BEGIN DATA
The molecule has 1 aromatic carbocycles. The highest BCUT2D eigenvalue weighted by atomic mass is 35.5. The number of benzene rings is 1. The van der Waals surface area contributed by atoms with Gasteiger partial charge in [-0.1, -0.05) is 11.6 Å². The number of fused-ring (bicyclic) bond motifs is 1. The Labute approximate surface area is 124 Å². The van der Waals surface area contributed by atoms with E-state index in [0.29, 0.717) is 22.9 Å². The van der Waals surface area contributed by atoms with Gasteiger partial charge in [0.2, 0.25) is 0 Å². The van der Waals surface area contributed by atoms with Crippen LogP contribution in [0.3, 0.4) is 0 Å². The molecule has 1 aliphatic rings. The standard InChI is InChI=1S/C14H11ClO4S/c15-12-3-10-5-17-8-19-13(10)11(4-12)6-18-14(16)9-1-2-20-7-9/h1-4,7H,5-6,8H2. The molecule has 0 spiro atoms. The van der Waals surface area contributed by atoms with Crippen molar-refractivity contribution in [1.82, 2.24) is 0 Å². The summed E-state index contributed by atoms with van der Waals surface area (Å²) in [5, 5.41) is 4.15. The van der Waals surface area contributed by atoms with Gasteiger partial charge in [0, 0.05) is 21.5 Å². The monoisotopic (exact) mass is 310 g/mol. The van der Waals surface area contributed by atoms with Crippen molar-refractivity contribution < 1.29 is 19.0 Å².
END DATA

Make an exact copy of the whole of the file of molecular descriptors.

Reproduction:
The molecule has 1 aromatic carbocycles. The highest BCUT2D eigenvalue weighted by atomic mass is 35.5. The number of benzene rings is 1. The van der Waals surface area contributed by atoms with Gasteiger partial charge in [-0.1, -0.05) is 11.6 Å². The number of fused-ring (bicyclic) bond motifs is 1. The Labute approximate surface area is 124 Å². The van der Waals surface area contributed by atoms with E-state index in [0.29, 0.717) is 22.9 Å². The van der Waals surface area contributed by atoms with Gasteiger partial charge in [0.2, 0.25) is 0 Å². The van der Waals surface area contributed by atoms with Crippen LogP contribution in [0.3, 0.4) is 0 Å². The molecule has 1 aliphatic rings. The standard InChI is InChI=1S/C14H11ClO4S/c15-12-3-10-5-17-8-19-13(10)11(4-12)6-18-14(16)9-1-2-20-7-9/h1-4,7H,5-6,8H2. The molecule has 0 spiro atoms. The van der Waals surface area contributed by atoms with Crippen molar-refractivity contribution in [1.82, 2.24) is 0 Å². The summed E-state index contributed by atoms with van der Waals surface area (Å²) in [5, 5.41) is 4.15. The van der Waals surface area contributed by atoms with Gasteiger partial charge in [0, 0.05) is 21.5 Å². The monoisotopic (exact) mass is 310 g/mol. The van der Waals surface area contributed by atoms with Crippen molar-refractivity contribution < 1.29 is 19.0 Å².